Skip to main content
Teacher Portal

Background

In this coding unit, students will explore the iterative design process. Students will explore how to solve the authentic problem of ocean pollution by creating an extension from the VEX GO Kit that will collect trash. Each lesson in this unit ends with analyzing the strengths and weaknesses of the extension build and ideas for improving for their next design.

What is the Great Pacific Garbage Patch?

The Great Pacific Garbage Patch is a mass of garbage growing each day. The patch floats somewhere in the Pacific Ocean between Hawaii and California and is estimated to span an area twice the size of Texas. The garbage floats in one solid mass of plastic, metal, and other materials with loose debris floating beyond the perimeter. Students are challenged in this unit to create an extension for their Code Base robot that will help to clear perimeter debris from the Great Pacific Garbage Patch.

Great Pacific Garbage Patch

The Engineering Design Process

Students will use the Engineering Design Process (EDP) to design and build an attachment for their Code Base robot. The EDP is a series of steps that engineers use to come up with solutions to problems. Often, the solution involves designing a product that meets certain criteria or accomplishes a certain task.

The EDP can be broken down into the following steps: DEFINE → DEVELOP SOLUTIONS → OPTIMIZE.

  • Defining engineering problems involves stating the problem to be solved as clearly as possible in terms of criteria for success, and constraints or limits.
  • Designing solutions to engineering problems begins with generating a number of different possible solutions, then evaluating potential solutions to see which ones best meet the criteria and constraints of the problem.
  • Optimizing the design solution involves a process in which solutions are systematically tested and refined and the final design is improved by trading off less important features for those that are more important.
edp cycle

The EDP is cyclic or iterative in nature. It is a process of making, testing and analyzing, and refining a product or process. Based on the results of testing, new iterations are created, and continue to be modified until the design team is satisfied with the results.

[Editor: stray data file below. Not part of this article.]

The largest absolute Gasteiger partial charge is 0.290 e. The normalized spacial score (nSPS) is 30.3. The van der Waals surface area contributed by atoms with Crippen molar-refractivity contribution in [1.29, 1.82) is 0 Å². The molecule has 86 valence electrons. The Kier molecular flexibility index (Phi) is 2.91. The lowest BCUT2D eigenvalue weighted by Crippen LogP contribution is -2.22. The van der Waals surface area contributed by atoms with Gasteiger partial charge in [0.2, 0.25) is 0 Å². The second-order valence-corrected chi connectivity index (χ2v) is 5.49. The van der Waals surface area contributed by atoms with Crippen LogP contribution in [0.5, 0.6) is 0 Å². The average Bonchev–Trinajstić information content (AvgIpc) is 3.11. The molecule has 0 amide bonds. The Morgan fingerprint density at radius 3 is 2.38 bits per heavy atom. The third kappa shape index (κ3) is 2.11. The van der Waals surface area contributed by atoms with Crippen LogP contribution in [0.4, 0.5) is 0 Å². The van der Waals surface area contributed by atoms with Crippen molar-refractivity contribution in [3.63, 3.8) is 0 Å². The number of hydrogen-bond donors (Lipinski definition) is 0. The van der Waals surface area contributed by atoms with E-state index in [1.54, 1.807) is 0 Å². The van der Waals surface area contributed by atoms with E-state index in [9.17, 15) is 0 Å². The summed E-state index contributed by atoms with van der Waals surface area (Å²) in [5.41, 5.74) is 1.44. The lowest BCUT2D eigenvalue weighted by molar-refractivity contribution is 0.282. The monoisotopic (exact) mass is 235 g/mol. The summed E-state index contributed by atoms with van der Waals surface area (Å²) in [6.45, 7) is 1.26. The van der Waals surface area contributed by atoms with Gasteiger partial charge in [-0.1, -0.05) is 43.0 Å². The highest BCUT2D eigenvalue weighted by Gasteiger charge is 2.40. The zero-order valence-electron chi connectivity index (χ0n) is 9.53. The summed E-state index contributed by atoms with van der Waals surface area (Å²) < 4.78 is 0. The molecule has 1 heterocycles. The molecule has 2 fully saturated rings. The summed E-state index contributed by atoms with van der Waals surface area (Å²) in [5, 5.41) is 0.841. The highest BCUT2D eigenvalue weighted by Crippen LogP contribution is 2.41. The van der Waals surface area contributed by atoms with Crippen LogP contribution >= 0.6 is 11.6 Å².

In this Unit, students will use the EDP to dream up, plan, and build a parade float. After an initial build, groups will test and improve their base design to meet design criteria and constraints. This is the same Engineering Design Process covered by the Next Generation Science Standards (NGSS).

Sequencing

Sequence is the specific order in which behaviors are performed. An action or event leads to the next ordered action in a sequence. Sequencing is important so students can code their robots correctly.

In order to tell a robot exactly and precisely how to move, both decomposition and sequencing are needed. First, the problem, such as how to navigate a maze, will be decomposed into smaller increments and behaviors. Then, once these behaviors are identified, they need to be organized into the correct sequence. This is important, because the robot will only move exactly as it is coded to.

Students will code their Code Base to move around the challenge area and collect objects. They will need to sequence the commands in their project so that their Code Base moves forward, backward, left and right in the correct order to navigate the challenge area.

  1. Move forward
  2. Turn right
  3. Move forward
Code Base Field Direction

Decomposition

Decomposition involves breaking down a complex problem into behaviors that are more manageable and easier to understand. Breaking the problem down into smaller parts means that each part can be examined in more detail and solved with greater ease. For example, if a student wants their robot to move in a square, they would need to break it down into smaller commands. Refining the breakdown process is important for students to practice, as they may not break down the commands into smaller components at first: